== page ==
This is a blob of tin metal. Tin is a crystalline silvery-white metal. When a bar of tin is bent, it emits a crackling 'tin cry' as the crystals are broken.
Jurii, Creative Commons License
Word Origin: Anglo-Saxon tin, Latin stannum, both names for the element tin. Named after Etruscan god, Tinia; denoted by the Latin symbol for stannum.
Atomic number: 50
Mass number: 69
Archaeological evidence suggests that people have been using tin for at least 5500 years.
However, the origins of tin seem to be lost in history. It appears that bronzes, which are alloys of copper and tin, were used by prehistoric man some time before the pure metal was isolated. Bronzes were common in early Mesopotamia, the Indus Valley, Egypt, Crete, Israel, and Peru.
The alloy oftin known as bronze was probably produced even earlier than the pure metal. An alloy is made by melting and mixing two or more metals. The mixture has properties that are different than any of the metals alone. The Egyptians, Mesopotamians, Babylonians, and Peruvians were producing bronze as far back as 2000 B.C. The alloy was probably discovered accidentally when copper and tin compounds wereheated together. Over time, a method for producing consistent bronze was developed.
Bronze became popular among ancient peoples because it was harder and tougher than copper. Before the discovery of bronze, many metal items were made out of copper. But copper is soft and bends easily. Bronze is a much better replacement for copper in tools, eating utensils, and weapons. Bronze marked a significantadvance in human civilization. This strong alloy improved transportation methods, food preparation, and quality of life during a period now known as the Bronze Age (4000—3000 B.C. ).
The origin of the name tin is lost in history. Some scholars believe it is named for the Etruscan god Tinia. During the Middle Ages, the metal was known by its Latin name, stannum. It is from this name that theelement's symbol, Sn, is derived.
Tin is a main group metal in group 14 of the periodic table. Tin shows chemical similarity to both neighboring group 14 elements, germanium and lead and has two possible oxidation states, +2 and the slightly more stable +4. Tin is the 49th most abundant element and has, with 10 stable isotopes, the largest number of stable isotopes in the periodic table. Tin isobtained chiefly from the mineral cassiterite, where it occurs as tin dioxide, SnO2.Tin is part of the carbon group in the periodic table group which consists of carbon (C), silicon (Si), germanium (Ge), tin (Sn), lead (Pb), and ununquadium (Uuq).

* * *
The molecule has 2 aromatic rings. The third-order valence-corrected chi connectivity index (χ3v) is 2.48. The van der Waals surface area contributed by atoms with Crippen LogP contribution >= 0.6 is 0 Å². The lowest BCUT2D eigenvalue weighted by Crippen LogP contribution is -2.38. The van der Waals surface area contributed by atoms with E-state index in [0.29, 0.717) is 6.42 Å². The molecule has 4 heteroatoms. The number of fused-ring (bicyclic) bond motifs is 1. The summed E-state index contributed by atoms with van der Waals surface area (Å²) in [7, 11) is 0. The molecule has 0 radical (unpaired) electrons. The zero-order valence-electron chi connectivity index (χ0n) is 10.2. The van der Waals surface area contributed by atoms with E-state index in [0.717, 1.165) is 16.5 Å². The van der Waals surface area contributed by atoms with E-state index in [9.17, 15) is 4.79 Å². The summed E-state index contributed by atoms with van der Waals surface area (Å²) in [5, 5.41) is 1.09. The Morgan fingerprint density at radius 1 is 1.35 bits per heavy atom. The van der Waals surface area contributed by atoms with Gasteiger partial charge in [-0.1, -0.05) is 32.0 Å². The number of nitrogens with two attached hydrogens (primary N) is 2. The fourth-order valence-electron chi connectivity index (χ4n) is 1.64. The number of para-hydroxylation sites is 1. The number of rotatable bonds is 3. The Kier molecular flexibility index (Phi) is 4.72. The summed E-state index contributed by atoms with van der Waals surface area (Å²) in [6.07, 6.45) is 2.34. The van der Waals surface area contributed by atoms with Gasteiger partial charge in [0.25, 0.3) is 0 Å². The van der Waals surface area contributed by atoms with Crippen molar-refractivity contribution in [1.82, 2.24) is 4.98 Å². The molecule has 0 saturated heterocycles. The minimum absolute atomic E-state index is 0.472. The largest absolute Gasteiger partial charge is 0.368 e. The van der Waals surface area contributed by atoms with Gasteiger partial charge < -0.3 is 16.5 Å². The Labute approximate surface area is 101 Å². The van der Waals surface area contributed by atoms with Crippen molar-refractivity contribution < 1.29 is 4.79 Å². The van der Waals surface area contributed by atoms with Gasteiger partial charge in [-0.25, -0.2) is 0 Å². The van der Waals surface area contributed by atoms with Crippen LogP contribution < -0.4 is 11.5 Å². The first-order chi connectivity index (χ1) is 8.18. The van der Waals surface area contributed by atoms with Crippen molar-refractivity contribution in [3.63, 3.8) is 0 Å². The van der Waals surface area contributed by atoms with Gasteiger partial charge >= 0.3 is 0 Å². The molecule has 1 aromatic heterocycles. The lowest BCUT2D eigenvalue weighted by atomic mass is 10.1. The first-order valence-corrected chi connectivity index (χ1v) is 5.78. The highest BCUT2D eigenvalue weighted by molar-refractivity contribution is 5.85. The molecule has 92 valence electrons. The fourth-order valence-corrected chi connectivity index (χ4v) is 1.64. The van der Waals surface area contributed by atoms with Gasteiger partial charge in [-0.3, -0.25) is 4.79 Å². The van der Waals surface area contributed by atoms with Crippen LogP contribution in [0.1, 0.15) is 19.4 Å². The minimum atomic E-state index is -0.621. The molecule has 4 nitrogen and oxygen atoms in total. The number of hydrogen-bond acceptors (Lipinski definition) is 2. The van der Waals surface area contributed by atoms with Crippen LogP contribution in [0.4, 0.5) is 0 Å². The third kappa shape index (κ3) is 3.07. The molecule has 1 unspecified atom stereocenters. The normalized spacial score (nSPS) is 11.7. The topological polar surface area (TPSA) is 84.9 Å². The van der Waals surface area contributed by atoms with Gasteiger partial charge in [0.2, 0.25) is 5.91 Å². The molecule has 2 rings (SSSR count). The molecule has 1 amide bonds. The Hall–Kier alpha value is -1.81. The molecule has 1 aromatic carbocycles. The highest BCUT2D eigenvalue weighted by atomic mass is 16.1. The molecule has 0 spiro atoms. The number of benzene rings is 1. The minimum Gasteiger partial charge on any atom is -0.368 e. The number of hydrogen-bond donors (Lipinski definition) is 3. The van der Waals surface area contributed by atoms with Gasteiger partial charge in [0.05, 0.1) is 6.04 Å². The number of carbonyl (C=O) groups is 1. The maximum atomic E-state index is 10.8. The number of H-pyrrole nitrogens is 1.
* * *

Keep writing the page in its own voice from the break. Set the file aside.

In modern IUPAC notation, it is called Group 14. In the old IUPAC and CAS systems, it was called Group IVB and Group IVA, respectively. In the field ofsemiconductor physics, it is still universally called Group IV. The group was once also known as the tetrels (from Greek tetra, four), stemming from the Roman numeral IV in the group names, or (not coincidentally) from the fact that these elements have four valence electrons (see below).Like other groups, the members of this family show patterns in its electron configuration, especially theoutermost shells resulting in trends in chemical behavior:
Z | Element | No. of electrons/shell |
6 | carbon | 2, 4 |
14 | silicon | 2, 8, 4 |
32 | germanium | 2, 8, 18, 4 |
50 | tin | 2, 8, 18, 18, 4 |
82 | lead | 2, 8, 18, 32, 18, 4 |
114 | ununquadium | 2, 8, 18, 32, 32, 18, 4 |
Tin and lead, although with very low abundances in the crust, are nevertheless common in everyday life.They occur in highly concentrated mineral deposits, can be obtained easily in the metallic state from those minerals, and are useful as metals and as alloys in many applications.
Tin has five energy levels and being one of the elements in the carbon group it has 4 electrons in its outer energy level.
( * '''Description:''' Electron shell diagram for Tin, the 50th element in the periodic table...